David Johnson's Travel Blog
Bicycle Trip 1999
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Liverworks Productions
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Biking West 2015
09/11  Hello Wisconsin, Illinois, Iowa
09/12  Strawberry Point
09/13  Amish Mansions
09/17  Hogs and Corn
09/18  Windmills
09/19  Storm Lake
09/20  Loess Hills
09/24  NorfoRk
09/25  The Cowboy Trail
09/26  Sand Hills
09/27  Roast the Eagles
10/02  Stinky Bus
10/03  Gordon
10/04  Chadron
10/07  Oglala National Grassland
10/08  Edgemont
10/09  Custer State Park
10/10  Mickelson Trail
10/11  Deadwood
10/14  Wyoming
10/15  Devils Tower
10/16  Thunder Basin National Grassland
10/17  More Wyoming
10/22  Independence Rock
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10/28  Yellow Jacket Pass
10/30  Snow and Mud
10/31  The Colorado River
11/06  Hola
11/07  Playa del Carmen
11/08  Tulum
11/09  Tulum Ruins and Coba Ruins
11/10  Village Life
11/12  Chichen Itza
11/13  Grutas de Loltun
11/14  Road to Campeche
11/16  Gulf of Mexico
11/17  Ciudad del Carmen
11/18  Tabasco
11/19  Ocean-side
11/20  Parades
11/21  Heading Inland
11/22  Tuxtepec
11/24  Into the Sierras
11/25  Mountain Views
11/26  Teotitlan de Flores Magon
11/27  Reserva de la biosfera
11/28  Desert to Pines
11/29  Oaxaca
11/30  Atzompa and Monte Alban
12/01  Miahuatlan
12/02  Up and Down the Mountain
12/03  No Minions in Huatulco
12/05  Adios
Chickens and Pheasants 2016
Biking About 2016
New Zealand 2016
Kayak Trip 2017



tl;dr: A lot of people talking to me today. Some I understood. I stopped in Tuxtepec.

It turns out that a bunch of cows bedded down near my tent during the night, but they didn't bother me.

Just before it was light enough to see I pushed my bike back to the gravel road that would take me to the highway where I intersected two guys on horses as if I was coming out of the brush to meet them. They were slightly taken aback. I think they were checking fences. I think I managed to communicate that I just slept there because the highway was so busy. When I reached for my phone to use Google Translate, they immediately lit me up with their flashlight.


I pass dozens of trucks loaded with workers each day. I usually just yell out, "hello" or "good morning." Today, one of the workers yelled back, "where are you going?" English? This caught me by surprise. It turns out Thomas just got dumped all the way down here by Immigration. His family is in New Mexico. He is making his way back to the border. Right now he is working the sugar cane fields. In two weeks he hopes to pay a coyote $7500 to get him back across into the US. I should have asked him to clarify dollars or pesos, but he said "7500 dollars". Dang, coyotes are expensive. Have spent time biking along the border, it does seem like it would be challenging to cross it illegally.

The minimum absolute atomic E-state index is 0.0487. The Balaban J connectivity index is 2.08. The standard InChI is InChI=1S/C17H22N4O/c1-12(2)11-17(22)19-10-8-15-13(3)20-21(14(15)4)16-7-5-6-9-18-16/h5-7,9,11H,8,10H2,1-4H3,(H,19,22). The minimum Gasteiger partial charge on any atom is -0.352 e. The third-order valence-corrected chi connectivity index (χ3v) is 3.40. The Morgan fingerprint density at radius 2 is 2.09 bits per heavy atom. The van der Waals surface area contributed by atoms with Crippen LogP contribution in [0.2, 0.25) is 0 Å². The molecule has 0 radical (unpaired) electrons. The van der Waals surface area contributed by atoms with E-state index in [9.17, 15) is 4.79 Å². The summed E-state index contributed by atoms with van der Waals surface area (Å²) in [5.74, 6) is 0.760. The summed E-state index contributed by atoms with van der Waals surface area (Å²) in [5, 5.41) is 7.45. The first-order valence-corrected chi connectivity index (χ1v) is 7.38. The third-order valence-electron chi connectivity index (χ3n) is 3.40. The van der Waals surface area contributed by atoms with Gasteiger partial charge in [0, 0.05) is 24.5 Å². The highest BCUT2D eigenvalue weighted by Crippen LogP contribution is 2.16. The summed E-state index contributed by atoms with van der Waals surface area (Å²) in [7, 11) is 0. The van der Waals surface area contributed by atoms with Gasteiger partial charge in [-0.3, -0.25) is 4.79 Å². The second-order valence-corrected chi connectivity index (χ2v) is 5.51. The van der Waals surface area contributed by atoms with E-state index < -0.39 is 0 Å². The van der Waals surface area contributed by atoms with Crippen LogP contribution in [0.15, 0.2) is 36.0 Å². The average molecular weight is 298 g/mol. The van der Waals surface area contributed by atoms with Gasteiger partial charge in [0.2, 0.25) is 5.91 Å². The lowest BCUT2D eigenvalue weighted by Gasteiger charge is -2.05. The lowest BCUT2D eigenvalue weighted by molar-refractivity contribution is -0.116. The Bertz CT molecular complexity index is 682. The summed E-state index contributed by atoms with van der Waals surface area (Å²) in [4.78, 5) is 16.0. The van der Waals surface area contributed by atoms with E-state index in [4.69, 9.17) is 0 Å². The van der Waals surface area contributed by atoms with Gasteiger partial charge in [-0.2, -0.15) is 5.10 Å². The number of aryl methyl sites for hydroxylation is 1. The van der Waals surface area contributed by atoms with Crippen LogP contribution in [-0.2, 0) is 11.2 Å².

I stopped in Tuxtepec, which seems like a nice enough city. I booked two nights at the Hotel El Rancho. Apparently weekend rates are different than weekly rates, so that became a translation ordeal, even though I didn't care. Two nights at a nice hotel in Mexico is still cheaper than a single night back home.

There is a Dominos Pizza in Tuxtepec. I could go for some pizza. So I thought, this ordering process should be fun. It wasn't too bad.

After that a guy on a motorcycle stopped me on the street. "Do you speak English?" I guess that's a safe bet. I haven't seen another white person in a week, except possibly a high school girl who was obviously living here. He invited me to his restaurant. I'm starting to gather that the few people who speak English look for any opportunity to practice it.

Somewhere along the line I read that Mexico has great chocolate. Either I read that wrong, or they left off the "if you can find it" part. Chocolate is hard to come by down here.

good morning cows by my tent

entering pineapple country


I don't know what crop this is but there is a lot of it


turkey, bananas and pineapples

dogs licking up my leftovers

transferring cargo from wrecked truck

this horse is sound asleep

apparently these three people sat on wet paint

the important directions


this is the first soda machine I've seen in Mexico

all these nuts and no chocolate

contact me at le@liverworks.com
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